Friday, December 13, 2013

“The Prettyest in America:” Accounts of the OSC

Much like their accounts of the city discussed in last week's blog post, delegates of Congress had much to say about their new seat at the Maryland State House. Due to a lack of surviving pictorial evidence from the eighteenth century, these descriptions serve as valuable evidence for determining the appearance of the Old Senate Chamber in 1783.

Opinions on the State House were generally favorable, even from those delegates who were unimpressed with the entertainments of Annapolis. David Howell of Rhode Island, who looked unfavorably on the lack of a church in the city, said of the State House, “The State House & the House assigned for the President are spacious & eligantly finished, far exceeding those buildings in Philadelphia.”[1] Charles DeWitt, a delegate from New York, similarly described the State House in a letter to his son as, “the most superb, it is thought, in any of the United States.”[2]

Conceptual sketch of the State House c.1859. Drawn by Elizabeth Ridout, 1954, Maryland State Archives, MSA SC 1444-01-20.

The delegates found that the State House was situated in the center of the active city. David Howell wrote of horse races that could be seen out of a window in the back-room, while one of New Jersey's delegates, Samuel Dick, complained of other distractions:
“My station at the Northwest Window of the Congress Room is not favourable to such a strict adherence to this Important Subjects as it Merits...That Young Lady with the Crimson...and that with the Green,..another blast and...the colour of her Garters walk this Windy Day on purpose to distract my attention.”[3]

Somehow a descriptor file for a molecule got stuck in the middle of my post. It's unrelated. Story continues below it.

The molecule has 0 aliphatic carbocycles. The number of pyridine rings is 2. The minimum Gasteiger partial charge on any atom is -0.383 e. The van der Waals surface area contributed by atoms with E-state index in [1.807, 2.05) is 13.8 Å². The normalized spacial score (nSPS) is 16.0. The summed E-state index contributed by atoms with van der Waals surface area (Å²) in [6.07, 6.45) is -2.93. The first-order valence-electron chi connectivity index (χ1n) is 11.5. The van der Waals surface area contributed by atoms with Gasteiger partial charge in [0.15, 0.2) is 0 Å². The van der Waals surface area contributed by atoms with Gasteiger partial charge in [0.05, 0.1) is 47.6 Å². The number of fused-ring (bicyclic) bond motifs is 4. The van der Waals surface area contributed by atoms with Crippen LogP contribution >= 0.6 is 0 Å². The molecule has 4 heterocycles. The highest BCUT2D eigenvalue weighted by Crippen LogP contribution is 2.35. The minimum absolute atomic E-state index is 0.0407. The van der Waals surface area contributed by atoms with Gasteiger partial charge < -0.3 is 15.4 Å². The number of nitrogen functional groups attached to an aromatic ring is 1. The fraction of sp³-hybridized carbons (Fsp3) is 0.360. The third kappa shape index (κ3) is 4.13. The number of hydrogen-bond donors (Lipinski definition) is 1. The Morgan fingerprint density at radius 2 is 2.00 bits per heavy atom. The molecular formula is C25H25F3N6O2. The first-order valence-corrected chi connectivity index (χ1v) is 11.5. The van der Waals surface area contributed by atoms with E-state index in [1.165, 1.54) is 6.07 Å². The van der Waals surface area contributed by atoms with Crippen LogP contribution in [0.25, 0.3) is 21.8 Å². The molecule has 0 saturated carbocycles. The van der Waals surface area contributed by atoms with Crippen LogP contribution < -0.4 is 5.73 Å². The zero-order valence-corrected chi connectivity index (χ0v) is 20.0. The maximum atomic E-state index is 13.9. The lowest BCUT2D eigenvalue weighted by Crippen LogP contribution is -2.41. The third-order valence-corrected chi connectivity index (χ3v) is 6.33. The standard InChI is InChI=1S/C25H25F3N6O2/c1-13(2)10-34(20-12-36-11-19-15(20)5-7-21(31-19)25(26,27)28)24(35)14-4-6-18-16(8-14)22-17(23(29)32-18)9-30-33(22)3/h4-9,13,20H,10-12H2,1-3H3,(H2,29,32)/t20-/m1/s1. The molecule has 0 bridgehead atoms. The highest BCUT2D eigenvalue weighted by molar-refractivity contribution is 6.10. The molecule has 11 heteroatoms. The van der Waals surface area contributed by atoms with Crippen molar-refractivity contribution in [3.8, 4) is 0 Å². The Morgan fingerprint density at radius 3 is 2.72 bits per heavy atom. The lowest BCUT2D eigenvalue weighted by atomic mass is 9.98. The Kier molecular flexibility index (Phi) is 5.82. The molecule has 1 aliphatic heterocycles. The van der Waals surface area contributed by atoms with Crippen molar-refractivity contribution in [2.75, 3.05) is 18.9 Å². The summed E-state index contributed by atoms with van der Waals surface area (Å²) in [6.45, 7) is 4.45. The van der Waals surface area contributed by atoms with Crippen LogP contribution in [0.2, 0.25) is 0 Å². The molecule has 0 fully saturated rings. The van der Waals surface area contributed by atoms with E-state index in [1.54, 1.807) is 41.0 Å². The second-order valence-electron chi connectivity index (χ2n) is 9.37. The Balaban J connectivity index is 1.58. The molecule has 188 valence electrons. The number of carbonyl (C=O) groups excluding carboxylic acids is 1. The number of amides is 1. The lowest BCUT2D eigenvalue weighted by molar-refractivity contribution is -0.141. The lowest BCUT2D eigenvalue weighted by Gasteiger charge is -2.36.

Perhaps Hugh Williamson of North Carolina best summed up the views of the delegates when he wrote, “The State House here is certainly an elegant Building. The Room we are to sit in is perhaps the prettyest in America.”[4] 

While these portrayals of the State House all seem vague and lack descriptions of specific items like desks and curtains, they still share a great deal of information. Samuel Dick’s seat at the northwest window, for instance, helps researchers to determine the seating arrangement in the Old Senate Chamber while Congress was in session. The multitude of descriptions of the State House as an elegant building, guide the furnishing research for the renovated room to a Senate Chamber that was likely at the height of fashion in 1783 in order to meet with the tastes of the delegates. Small details and guidelines such as these help us to design the room as closely as possible to how it looked on December 23, 1783 when Washington resigned.

Next week, we will be beginning coverage of Washington’s resignation and the events surrounding it that occurred two hundred and thirty years ago!

[1] Smith, Paul H., ed., Letters of Delegates to Congress, 1774-1789, Washington, D.C.: Library of Congress, 2000. David Howell to William Greene, 24 December 1783, p.225.
[2] Ibid. Charles DeWitt to Gerret DeWitt, 13 Apr 1784, p.516.
[3] Ibid. Samuel Dick to William Ellery, 15 July 1784, p.721.
[4] Ibid. Hugh Williamson to William Blount, 28 November 1783, p.166.

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